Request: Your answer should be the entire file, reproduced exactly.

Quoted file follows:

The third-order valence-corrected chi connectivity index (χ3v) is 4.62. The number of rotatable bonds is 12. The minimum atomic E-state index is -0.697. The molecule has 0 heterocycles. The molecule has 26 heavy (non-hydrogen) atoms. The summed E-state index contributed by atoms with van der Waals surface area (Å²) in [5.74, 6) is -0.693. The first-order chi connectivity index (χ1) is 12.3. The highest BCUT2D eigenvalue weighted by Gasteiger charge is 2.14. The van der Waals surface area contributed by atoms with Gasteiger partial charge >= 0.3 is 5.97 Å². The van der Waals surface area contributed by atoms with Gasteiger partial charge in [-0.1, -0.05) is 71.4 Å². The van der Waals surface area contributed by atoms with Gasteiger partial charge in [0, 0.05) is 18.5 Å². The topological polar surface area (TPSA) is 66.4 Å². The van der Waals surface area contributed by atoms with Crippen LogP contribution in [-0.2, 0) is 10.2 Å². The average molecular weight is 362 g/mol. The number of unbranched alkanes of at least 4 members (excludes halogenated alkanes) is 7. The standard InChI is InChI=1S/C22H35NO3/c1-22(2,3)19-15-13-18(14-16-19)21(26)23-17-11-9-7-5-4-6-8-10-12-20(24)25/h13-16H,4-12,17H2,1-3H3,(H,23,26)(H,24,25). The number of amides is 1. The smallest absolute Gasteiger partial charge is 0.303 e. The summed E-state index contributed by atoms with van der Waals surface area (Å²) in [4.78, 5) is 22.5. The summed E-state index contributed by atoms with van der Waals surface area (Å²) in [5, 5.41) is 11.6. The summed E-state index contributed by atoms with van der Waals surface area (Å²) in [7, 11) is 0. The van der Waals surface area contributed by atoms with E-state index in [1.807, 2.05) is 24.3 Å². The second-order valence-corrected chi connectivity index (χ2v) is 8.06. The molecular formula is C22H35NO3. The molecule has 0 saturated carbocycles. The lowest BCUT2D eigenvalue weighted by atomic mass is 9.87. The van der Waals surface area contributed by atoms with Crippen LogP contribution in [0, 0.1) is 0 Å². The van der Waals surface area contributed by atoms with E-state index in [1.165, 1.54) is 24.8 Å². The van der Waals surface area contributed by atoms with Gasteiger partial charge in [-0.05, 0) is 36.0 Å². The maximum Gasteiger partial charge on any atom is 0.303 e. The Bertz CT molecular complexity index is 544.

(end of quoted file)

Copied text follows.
The third-order valence-corrected chi connectivity index (χ3v) is 4.62. The number of rotatable bonds is 12. The minimum atomic E-state index is -0.697. The molecule has 0 heterocycles. The molecule has 26 heavy (non-hydrogen) atoms. The summed E-state index contributed by atoms with van der Waals surface area (Å²) in [5.74, 6) is -0.693. The first-order chi connectivity index (χ1) is 12.3. The highest BCUT2D eigenvalue weighted by Gasteiger charge is 2.14. The van der Waals surface area contributed by atoms with Gasteiger partial charge >= 0.3 is 5.97 Å². The van der Waals surface area contributed by atoms with Gasteiger partial charge in [-0.1, -0.05) is 71.4 Å². The van der Waals surface area contributed by atoms with Gasteiger partial charge in [0, 0.05) is 18.5 Å². The topological polar surface area (TPSA) is 66.4 Å². The van der Waals surface area contributed by atoms with Crippen LogP contribution in [-0.2, 0) is 10.2 Å². The average molecular weight is 362 g/mol. The number of unbranched alkanes of at least 4 members (excludes halogenated alkanes) is 7. The standard InChI is InChI=1S/C22H35NO3/c1-22(2,3)19-15-13-18(14-16-19)21(26)23-17-11-9-7-5-4-6-8-10-12-20(24)25/h13-16H,4-12,17H2,1-3H3,(H,23,26)(H,24,25). The number of amides is 1. The smallest absolute Gasteiger partial charge is 0.303 e. The summed E-state index contributed by atoms with van der Waals surface area (Å²) in [4.78, 5) is 22.5. The summed E-state index contributed by atoms with van der Waals surface area (Å²) in [5, 5.41) is 11.6. The summed E-state index contributed by atoms with van der Waals surface area (Å²) in [7, 11) is 0. The van der Waals surface area contributed by atoms with E-state index in [1.807, 2.05) is 24.3 Å². The second-order valence-corrected chi connectivity index (χ2v) is 8.06. The molecular formula is C22H35NO3. The molecule has 0 saturated carbocycles. The lowest BCUT2D eigenvalue weighted by atomic mass is 9.87. The van der Waals surface area contributed by atoms with Crippen LogP contribution in [0, 0.1) is 0 Å². The van der Waals surface area contributed by atoms with E-state index in [1.165, 1.54) is 24.8 Å². The van der Waals surface area contributed by atoms with Gasteiger partial charge in [-0.05, 0) is 36.0 Å². The maximum Gasteiger partial charge on any atom is 0.303 e. The Bertz CT molecular complexity index is 544.